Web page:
Most of this is based on my experience administrating a US-based website that also has adult content. I must admit I don't know the exact laws word-by-word. Just the practical implications. The point is: Either verify the user's age or parental consent, or get rid of underage users ASAP if you don't want legal trouble. That just reminded me of something I've edited in.
    – Cerbrus
    Commented Apr 8, 2016 at 11:42
  • 7
    So, are you going to delete my account now? This seems unfair.
    – user5563910
    Commented Apr 8, 2016 at 18:29
  • 4
    @Bruno: It may be unfair, but that's the result of COPPA. It's devilishly tricky to get the consent thing sorted.
    – Cerbrus
    Commented Apr 8, 2016 at 18:40
  • 1
    I'll repeat myself from another comment. This is a parental issue and shouldn't be a legal one or an SO issue.
    – Rob
    Commented Apr 10, 2016 at 14:32
  • 3
    Tell that to the people that made up COPPA, @Rob. For SO, it's a legal issue. If they don't abide by COPPA, they're in legal trouble.
    – Cerbrus
    Commented Apr 10, 2016 at 14:43
  • 1
    @Bruno: for what it's worth, there are some adults who haven't forgotten the things like this that our society did to them at a younger age, and are actively trying to fix it. Whether you can get parental consent worked out with stackoverflow or not, don't ever stop coding. And later, when it looks like the world might change about this, come out and help change it, along with the other folks who followed the path you're on. As someone further down that path, it only gets more amazing.
    – lahwran
    Commented Apr 11, 2016 at 21:49

I am not sure if this question is a result of my question from yesterday: https://stackoverflow.com/questions/36471728/methods-to-learn-full-stack-development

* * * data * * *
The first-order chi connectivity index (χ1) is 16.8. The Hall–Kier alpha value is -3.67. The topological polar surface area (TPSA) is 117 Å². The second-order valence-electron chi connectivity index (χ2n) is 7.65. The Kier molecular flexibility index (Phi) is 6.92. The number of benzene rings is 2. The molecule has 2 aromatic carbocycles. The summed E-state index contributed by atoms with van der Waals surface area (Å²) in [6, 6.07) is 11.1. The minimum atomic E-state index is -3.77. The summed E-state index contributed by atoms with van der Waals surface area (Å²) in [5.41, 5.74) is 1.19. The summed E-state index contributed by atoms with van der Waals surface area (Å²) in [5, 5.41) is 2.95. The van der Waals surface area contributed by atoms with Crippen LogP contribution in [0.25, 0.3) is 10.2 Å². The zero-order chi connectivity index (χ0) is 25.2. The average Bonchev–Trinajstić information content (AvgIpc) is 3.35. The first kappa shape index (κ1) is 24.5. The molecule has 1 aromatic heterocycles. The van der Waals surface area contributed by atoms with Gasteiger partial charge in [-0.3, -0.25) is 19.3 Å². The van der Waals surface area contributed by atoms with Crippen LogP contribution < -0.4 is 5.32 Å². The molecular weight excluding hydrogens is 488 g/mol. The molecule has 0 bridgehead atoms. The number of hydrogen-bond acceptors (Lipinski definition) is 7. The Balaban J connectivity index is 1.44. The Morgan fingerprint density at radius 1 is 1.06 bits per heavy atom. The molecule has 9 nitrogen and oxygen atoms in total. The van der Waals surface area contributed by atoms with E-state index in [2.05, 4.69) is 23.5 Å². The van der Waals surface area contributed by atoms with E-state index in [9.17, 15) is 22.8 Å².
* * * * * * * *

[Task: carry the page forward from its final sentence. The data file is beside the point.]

As you can see, I got this response in the comments

Subscriber certifies to Stack Exchange that Subscriber is an individual (i.e., not a corporate entity) at least 13 years of age. No one under the age of 13 may provide any personal information to or on Stack Exchange (including, for example, a name, address, telephone number or email address)

I understand that there are rules that every website has that everyone who subscribes to it has to follow, but I feel it would be quite sad if my account got closed because of a trivial matter such as this.

I provided my email address, which is actually one I use strictly for signing up for websites so I don't see a risk in it. My parents actually have access to my email address that I use to signup to websites so they can keep an eye on things too.

I enjoy learning on this website and I don't see what issues there could be. If my account gets closed, I can just create a new one can't I?

  • 17
    It's not just you. There have been multiple instances in the last week alone where someone identified themselves as being under the age of 13. None of the moderators are happy to report this when brought to our attention. We are aware of the law and of Stack Exchange's obligations, but I still remember having to report the account of one of the best contributors in the [kinect] tag because he stated he was underage in a comment. That made me very sad.
    – Brad Larson Mod
    Commented Apr 8, 2016 at 18:43
  • 2
    Maybe SO can have a word filter in the comments and question boxes to search for "age" and "years old" and provide a warning to user not to mention age ;)
    – user5563910